I’m learning to learn slow,  to take the time to search a thing out,
to not move in a spirit of suspicion toward orgs like Black Lives Matter,
even when I can’t buy into all the internal ideology.
I’ve explored the foundation of conspiracy theory and slander and
grown in respect for the 9th Commandment
(and love for the God who I’m re-discovering as Justice and Mercy).
I’m learning to listen less defensive,  to lose more of my flinch
and let entire ideas roll out like carpet and air dry
rather than hurriedly tossing them with my hasty opinion
(example:  defund police to re-imagine public safety,
or statues – what was the context of the erecting of all these statues?
When were the artists commissioned?  What was going on in society at the time?
I committed to practice slowing my roll,  to listen with humility)

I could hardly stay in my skin at times these last 8 weeks.
My stomach hurt and my heart pounded with shock
and eventually lament.
I’ve stood in the breakers of your unheard voices
instead of diving for cover or scurrying back to shore
as I’ve done so many times before.

For now I have just this,
and I’m sorry for the drop-in-the-bucket nature of my words,

Just this,  dear black people

I acknowledge you.

I acknowledge your suffering,
from the cruel effect of of systems created
in order to advantage one group by disadvantaging another.
By disregarding and dismissing your humanity.
I see you showing up still
and it humbles me.
Your patience, long-suffering,  resilience,  courage – it drops me to my knees.
I don’t know how reparations will be made or when or what my part will be
but I will participate wholehearted.
For now, I just want to thank you.
For who you are and how you rise.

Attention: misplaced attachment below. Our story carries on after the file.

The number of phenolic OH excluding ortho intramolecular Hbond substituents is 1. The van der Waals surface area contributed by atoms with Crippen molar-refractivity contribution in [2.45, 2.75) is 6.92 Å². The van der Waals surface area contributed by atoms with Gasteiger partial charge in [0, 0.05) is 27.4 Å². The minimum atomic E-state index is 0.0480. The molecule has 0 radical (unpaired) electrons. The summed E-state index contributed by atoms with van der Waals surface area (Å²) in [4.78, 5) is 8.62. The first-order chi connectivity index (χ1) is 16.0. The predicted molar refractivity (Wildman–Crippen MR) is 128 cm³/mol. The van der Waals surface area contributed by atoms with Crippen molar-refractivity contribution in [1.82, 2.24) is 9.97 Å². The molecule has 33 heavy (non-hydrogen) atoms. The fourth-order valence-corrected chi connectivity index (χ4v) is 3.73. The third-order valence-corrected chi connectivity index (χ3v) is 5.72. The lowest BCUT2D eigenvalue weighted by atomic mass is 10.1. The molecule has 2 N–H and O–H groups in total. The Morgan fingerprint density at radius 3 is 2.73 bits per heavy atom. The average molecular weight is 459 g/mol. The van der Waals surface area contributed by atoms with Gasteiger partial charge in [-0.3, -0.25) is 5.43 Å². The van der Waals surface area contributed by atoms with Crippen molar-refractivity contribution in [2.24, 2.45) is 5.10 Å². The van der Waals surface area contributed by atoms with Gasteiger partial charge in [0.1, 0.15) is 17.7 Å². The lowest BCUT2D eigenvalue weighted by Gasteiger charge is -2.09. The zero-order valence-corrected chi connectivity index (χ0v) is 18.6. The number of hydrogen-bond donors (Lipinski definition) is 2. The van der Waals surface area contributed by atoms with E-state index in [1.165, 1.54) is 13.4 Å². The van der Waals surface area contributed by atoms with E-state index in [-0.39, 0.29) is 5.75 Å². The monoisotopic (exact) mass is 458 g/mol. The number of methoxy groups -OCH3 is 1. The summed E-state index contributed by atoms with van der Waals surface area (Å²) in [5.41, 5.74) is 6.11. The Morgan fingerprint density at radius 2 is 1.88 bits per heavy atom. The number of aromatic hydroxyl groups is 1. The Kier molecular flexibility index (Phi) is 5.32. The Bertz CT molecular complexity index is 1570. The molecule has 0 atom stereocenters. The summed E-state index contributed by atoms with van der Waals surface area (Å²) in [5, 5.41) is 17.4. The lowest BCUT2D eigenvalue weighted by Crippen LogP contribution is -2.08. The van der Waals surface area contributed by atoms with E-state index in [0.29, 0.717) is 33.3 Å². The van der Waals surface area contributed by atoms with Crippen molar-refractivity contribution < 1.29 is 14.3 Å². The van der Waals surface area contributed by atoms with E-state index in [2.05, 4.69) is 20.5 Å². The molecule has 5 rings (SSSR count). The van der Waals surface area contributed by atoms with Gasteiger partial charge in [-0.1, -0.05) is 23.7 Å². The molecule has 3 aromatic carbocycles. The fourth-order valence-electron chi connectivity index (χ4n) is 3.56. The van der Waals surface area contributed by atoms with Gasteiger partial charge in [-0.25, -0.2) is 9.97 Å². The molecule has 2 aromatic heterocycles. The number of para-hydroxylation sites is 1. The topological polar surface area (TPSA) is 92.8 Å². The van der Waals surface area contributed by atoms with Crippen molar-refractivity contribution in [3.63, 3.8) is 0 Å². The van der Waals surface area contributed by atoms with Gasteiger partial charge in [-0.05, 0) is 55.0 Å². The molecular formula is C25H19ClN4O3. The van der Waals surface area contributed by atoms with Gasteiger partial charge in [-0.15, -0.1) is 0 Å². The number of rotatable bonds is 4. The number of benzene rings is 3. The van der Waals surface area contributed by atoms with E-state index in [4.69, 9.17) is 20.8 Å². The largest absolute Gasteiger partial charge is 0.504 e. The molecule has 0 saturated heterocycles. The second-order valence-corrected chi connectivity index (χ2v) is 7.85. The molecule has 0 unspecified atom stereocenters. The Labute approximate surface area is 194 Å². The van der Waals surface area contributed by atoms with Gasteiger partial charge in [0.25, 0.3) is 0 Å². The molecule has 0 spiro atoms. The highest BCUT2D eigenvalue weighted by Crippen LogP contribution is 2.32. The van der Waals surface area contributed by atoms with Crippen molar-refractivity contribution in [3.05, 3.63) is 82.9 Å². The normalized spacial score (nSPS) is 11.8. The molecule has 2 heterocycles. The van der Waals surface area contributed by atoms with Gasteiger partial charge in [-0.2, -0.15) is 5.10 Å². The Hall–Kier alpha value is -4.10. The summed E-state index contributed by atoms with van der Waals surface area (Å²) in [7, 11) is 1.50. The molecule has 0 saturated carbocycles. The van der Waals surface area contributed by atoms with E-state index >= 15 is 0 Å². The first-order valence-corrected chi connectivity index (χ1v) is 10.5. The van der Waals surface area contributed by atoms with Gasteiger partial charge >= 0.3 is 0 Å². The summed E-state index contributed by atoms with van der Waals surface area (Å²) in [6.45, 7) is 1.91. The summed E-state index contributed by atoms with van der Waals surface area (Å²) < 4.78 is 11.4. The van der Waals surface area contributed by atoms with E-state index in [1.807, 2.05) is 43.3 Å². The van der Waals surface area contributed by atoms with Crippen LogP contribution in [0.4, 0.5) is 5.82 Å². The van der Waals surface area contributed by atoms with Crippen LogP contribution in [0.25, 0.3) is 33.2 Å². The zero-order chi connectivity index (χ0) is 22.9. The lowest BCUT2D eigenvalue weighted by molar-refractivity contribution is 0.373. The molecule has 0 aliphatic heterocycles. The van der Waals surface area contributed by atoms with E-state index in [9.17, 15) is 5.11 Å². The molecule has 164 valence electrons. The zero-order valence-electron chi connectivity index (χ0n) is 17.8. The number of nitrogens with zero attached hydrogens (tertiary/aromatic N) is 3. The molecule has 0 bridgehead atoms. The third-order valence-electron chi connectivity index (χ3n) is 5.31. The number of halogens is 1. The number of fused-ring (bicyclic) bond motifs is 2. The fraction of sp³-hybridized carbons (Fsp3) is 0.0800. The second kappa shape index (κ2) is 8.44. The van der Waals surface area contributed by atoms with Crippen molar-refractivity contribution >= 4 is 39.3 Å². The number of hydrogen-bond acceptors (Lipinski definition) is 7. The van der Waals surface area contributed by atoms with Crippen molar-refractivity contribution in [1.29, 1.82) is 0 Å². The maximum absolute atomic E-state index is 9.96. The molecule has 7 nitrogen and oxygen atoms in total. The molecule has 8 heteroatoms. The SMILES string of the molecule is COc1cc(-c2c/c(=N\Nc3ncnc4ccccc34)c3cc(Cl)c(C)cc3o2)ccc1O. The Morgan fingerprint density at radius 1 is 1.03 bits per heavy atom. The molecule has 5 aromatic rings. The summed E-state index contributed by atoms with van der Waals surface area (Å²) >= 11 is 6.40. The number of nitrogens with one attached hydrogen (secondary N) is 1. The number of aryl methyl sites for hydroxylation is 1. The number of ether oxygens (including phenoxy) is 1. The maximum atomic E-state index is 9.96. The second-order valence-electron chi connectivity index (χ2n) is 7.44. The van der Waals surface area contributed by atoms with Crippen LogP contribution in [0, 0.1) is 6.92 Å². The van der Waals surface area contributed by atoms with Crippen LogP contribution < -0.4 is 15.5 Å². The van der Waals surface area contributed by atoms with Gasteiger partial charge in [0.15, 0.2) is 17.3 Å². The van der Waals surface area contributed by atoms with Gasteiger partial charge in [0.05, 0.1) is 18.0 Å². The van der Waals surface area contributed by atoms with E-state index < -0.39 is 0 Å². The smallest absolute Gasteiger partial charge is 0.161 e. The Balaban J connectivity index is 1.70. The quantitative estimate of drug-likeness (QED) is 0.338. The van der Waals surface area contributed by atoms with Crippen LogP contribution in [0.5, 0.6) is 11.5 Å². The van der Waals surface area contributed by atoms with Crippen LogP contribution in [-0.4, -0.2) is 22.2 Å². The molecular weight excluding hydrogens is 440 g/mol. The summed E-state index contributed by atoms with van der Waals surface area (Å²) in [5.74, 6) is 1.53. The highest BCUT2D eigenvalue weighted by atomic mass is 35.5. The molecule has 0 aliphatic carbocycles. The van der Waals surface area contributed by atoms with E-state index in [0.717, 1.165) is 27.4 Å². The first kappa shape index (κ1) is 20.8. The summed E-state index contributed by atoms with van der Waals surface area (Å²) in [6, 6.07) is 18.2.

Please don’t give up.

– With love and respect,
one white person who is seeing clear enough at last
to get messy in the fight for change.

“An event has happened,  upon which it is difficult to speak,
and impossible to remain silent.”
– Edmund Burke

Time and space are limited here and I’m still digging out words to do justice
to what is burning and churning in my heart;
I’m not lumping all of anyone together – that’s not my intention.
My language is limited and

I’m wrestling still for the words to cobble together.
Please hold space for my inevitable fumbles.

Congrats to Cathy Davis for winning the giveaway;
I’ll be sending you a Tell Me Something Good bundle.
And offering up another with this post – plunking your name in hat with each comment!

 

Comments

  1. Thank you.
    So much.
    The issues are the same here, though less die in the fight. Less die but colour is still a construct and a label to excuse/justify behaviour which is neither excusable/justifiable.
    I do hope that we are all able to acknowledge past wrongs and move forward. Together.

    • Yes. The together-ness is my big dream also.
      And thank you for your kind encouraging words – they really are courage to me.
      Gratefully,
      Jennifer

  2. Wow…just, wow. Powerful, my friend. Thank you for sharing, as always, the hard stuff. I, too, am trying to listen more intentionally and looking at myself and my part.
    Love you…

    • Thanks for your presence here, Eva – it means the world.
      And big appreciation for your encouragement. It hugs the scared kid of me:)